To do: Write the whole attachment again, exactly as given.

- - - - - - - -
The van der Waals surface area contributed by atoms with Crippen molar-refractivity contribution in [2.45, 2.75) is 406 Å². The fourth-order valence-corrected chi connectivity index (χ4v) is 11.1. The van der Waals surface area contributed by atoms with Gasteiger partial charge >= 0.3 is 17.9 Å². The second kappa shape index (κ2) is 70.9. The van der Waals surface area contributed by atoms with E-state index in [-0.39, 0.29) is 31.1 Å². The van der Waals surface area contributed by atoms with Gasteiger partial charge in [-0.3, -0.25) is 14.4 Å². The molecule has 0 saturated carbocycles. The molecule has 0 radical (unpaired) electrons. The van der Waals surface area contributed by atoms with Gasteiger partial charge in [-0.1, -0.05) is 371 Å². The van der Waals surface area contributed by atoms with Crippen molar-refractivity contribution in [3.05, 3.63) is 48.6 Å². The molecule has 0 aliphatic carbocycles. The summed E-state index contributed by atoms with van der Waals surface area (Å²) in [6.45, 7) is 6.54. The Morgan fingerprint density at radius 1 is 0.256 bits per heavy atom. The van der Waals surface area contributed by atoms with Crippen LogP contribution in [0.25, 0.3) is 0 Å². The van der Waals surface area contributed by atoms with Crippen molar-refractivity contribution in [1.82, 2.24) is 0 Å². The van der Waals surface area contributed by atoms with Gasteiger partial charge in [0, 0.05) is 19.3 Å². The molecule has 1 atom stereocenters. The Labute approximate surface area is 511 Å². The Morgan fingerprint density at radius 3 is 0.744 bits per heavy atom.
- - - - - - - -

The van der Waals surface area contributed by atoms with Crippen molar-refractivity contribution in [2.45, 2.75) is 406 Å². The fourth-order valence-corrected chi connectivity index (χ4v) is 11.1. The van der Waals surface area contributed by atoms with Gasteiger partial charge >= 0.3 is 17.9 Å². The second kappa shape index (κ2) is 70.9. The van der Waals surface area contributed by atoms with E-state index in [-0.39, 0.29) is 31.1 Å². The van der Waals surface area contributed by atoms with Gasteiger partial charge in [-0.3, -0.25) is 14.4 Å². The molecule has 0 saturated carbocycles. The molecule has 0 radical (unpaired) electrons. The van der Waals surface area contributed by atoms with Gasteiger partial charge in [-0.1, -0.05) is 371 Å². The van der Waals surface area contributed by atoms with Crippen molar-refractivity contribution in [3.05, 3.63) is 48.6 Å². The molecule has 0 aliphatic carbocycles. The summed E-state index contributed by atoms with van der Waals surface area (Å²) in [6.45, 7) is 6.54. The Morgan fingerprint density at radius 1 is 0.256 bits per heavy atom. The van der Waals surface area contributed by atoms with Crippen LogP contribution in [0.25, 0.3) is 0 Å². The van der Waals surface area contributed by atoms with Crippen molar-refractivity contribution in [1.82, 2.24) is 0 Å². The van der Waals surface area contributed by atoms with Gasteiger partial charge in [0, 0.05) is 19.3 Å². The molecule has 1 atom stereocenters. The Labute approximate surface area is 511 Å². The Morgan fingerprint density at radius 3 is 0.744 bits per heavy atom.